In Part 1 on this subject (here), the history behind Montana’s Corrupt Practices Act, which made corporate contributions in state elections illegal, and the Montana Supreme Court case involving Western Tradition Partnership (WTP), which upheld Montana’s Corrupt Practices Act, are discussed.
Since the decision of the Montana Supreme Court contradicted the Citizens United ruling, WTP (now American Tradition Partnership, Inc. or ATP) appealed the decision to the U.S. Supreme Court. On June 25, 2012, the Supreme Court ruled in American Tradition Partnership, Inc., v. Bullock, via a per curiam opinion (without hearing testimony) that the state of Montana had to accept the Citizens United decision. In Citizens United, the Supreme Court majority said that there was no evidence of anything corrupting about independent spending. In the absence of evidence that WTP was coordinating with the candidates, there was nothing that Montana could do.
But here is where the irony comes into play, in the form of boxes found in a Colorado meth house. Continue reading
Posted in 501(c)4 groups, Campaign Finance Abuse, Citizens United, Corruption, Money in Politics
Tagged American Tradition Partnership Inc. v. Bullock, ATP, Big Sky Big Money, Joel Boniek, Montana, Montana Commissioner of Political Practices, PBS Frontline, U.S. Supreme Court, Western Tradition Partnership, WTP
This blog is about big money in politics and the corruption that follows it. Citizens for Truth was started as a result of the U.S. Supreme Court’s Citizens United decision in 2010. This ruling effectively removed limits on the amount of money corporations and unions can spend in elections. The only requirement is that the expenditures must be independent of the candidate’s own campaign — there can be no coordination or other collaboration between the candidate or political party and the outside group.
Since that decision, the number of outside groups has increased exponentially. Each election seems to involve more money than the one before it. National elections, but also state and local, are heavily influenced by big money donors. It is often the case that big money donors in state and local elections don’t even live in the state, let alone the local areas. As a result, outside groups, along with their corporate and out-of-state donors, are calling the shots in state and local elections, not the people who actually live there. The two primary types of big money outside groups are SuperPACS and 501(c)4 “social welfare” organizations (for more information see these posts: 501(c)4s; PACs, SuperPACS, 501(c)4s).
The key difference between these two groups is disclosure. SuperPACs are required to disclose donations, while 501(c)4s are not. The latter is often referred to as “dark money.”
Let’s switch gears for a moment and discuss Montana’s importance in campaign finance. Continue reading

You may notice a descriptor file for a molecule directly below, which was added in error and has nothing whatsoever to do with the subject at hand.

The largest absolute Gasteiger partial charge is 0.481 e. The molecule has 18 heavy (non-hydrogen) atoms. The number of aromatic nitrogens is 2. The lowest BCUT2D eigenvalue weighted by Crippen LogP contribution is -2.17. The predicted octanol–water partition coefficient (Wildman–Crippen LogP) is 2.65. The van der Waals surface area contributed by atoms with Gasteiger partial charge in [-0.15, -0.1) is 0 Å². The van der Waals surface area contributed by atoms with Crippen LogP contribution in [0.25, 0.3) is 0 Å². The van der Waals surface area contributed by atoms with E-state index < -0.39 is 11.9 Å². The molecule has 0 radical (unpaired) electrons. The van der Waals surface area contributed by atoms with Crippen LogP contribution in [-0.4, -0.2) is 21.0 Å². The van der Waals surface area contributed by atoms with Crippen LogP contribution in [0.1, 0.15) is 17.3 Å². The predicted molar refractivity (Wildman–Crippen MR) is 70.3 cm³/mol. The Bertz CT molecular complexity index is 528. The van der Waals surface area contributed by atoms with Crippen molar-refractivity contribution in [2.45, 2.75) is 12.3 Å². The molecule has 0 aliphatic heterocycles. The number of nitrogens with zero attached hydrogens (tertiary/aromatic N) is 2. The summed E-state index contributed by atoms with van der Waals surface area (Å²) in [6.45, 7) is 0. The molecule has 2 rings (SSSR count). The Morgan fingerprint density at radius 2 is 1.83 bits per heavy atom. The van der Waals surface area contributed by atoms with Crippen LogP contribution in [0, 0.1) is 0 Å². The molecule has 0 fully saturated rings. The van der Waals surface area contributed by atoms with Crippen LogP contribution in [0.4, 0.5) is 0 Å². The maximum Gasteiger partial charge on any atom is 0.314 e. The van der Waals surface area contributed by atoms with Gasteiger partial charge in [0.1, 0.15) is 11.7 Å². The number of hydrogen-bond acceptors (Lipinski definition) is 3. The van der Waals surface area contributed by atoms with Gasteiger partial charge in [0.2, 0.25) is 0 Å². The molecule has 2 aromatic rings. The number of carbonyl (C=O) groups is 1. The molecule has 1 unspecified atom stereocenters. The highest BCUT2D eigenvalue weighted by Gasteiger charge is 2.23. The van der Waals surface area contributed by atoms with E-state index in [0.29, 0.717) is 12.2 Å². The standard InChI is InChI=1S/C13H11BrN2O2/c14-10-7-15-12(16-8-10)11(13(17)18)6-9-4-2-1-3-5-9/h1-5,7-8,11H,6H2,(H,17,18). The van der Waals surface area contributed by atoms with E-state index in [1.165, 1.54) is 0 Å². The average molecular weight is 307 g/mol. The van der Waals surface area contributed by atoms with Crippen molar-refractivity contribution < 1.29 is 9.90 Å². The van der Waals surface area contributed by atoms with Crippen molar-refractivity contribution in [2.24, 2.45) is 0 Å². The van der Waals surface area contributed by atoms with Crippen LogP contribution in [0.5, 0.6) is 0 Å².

Posted in 501(c)4 groups, Citizens United, Corruption, Supreme Court
Tagged 17th Amendment, 501(c)4 group, big money donors, big money in politics, campaign finance, Citizens United, Corrupt Practices Act, corruption, Montana, Montana Supreme Court, Supreme Court, Western Tradition Partnership, WTP
Political corruption has been around for a long time in our country. When it comes to political corruption, Republicans and Democrats are both guilty. The recent conviction of former Republican Gov. Bob McDonnell of Virginia on charges of corruption was no surprise to those who had been following the complicated story. The governor and his family traded government “favors” for gifts and money they received from Johnnie Williams, CEO of Star Scientific. Although the governor tried to stop information gathering by investigators — for instance, he attempted to hold back emails that had been subpoenaed — in the end, he was convicted.
This was just another example of state and local officials who have been charged with and convicted of political corruption during the last four years. Continue reading
Posted in Corruption, Money in Politics
Tagged bribery, corruption probes of Congress, political corruption, quid pro quo, Rep. Jesse Jackson Jr, Rep. John Doolittle, Rep. Peter Visclosky, Rep. Rick Renzi, Rep. Tom Feeney, Rep. William Jefferson, roadblocks to Congressional convictions, speech or debate clause, speech or debate decision
Last month, Texans United to Amend set up an exhibition table at the Texas State Republican Convention in Ft. Worth (thanks to Mike Badzioch). On one of the days, I helped out. We were all glad to hear that Republican delegates shared the same concerns we had about the influence of too much money in politics. It’s hard to say what percentage of all the delegates agreed with us, but of the delegates who stopped at our table to talk, 95% of them agreed with us on the 2 issues that we discussed with them.
Besides the issue of too much money influencing our political process, the other issue we discussed with them was our belief that corporations are not people and should not have the same constitutional rights as individuals. From what I could tell, none of them had heard of a constitutional amendment to solve these 2 issues. However, those in agreement with us, did not seem adverse to a constitutional amendment.
None of this should be too surprising. Republicans and Republican leaders, past and present, have spoken out against money in politics, the Citizens United decision, and corporate personhood. Here is a sampling: Continue reading
Posted in campaign finance reform, Citizens United, Corruption, Money in Politics
Tagged anonymous attack ads, campaign finance reform, Citizens United, corporate personhood, corporations are not people, money in politics, Newt Gingrich, Senator Barry Goldwater, Senator John McCain, Senator Warren Rudman, Super PAC, Texans United to Amend, Theodore Roosevelt, Trevor Potter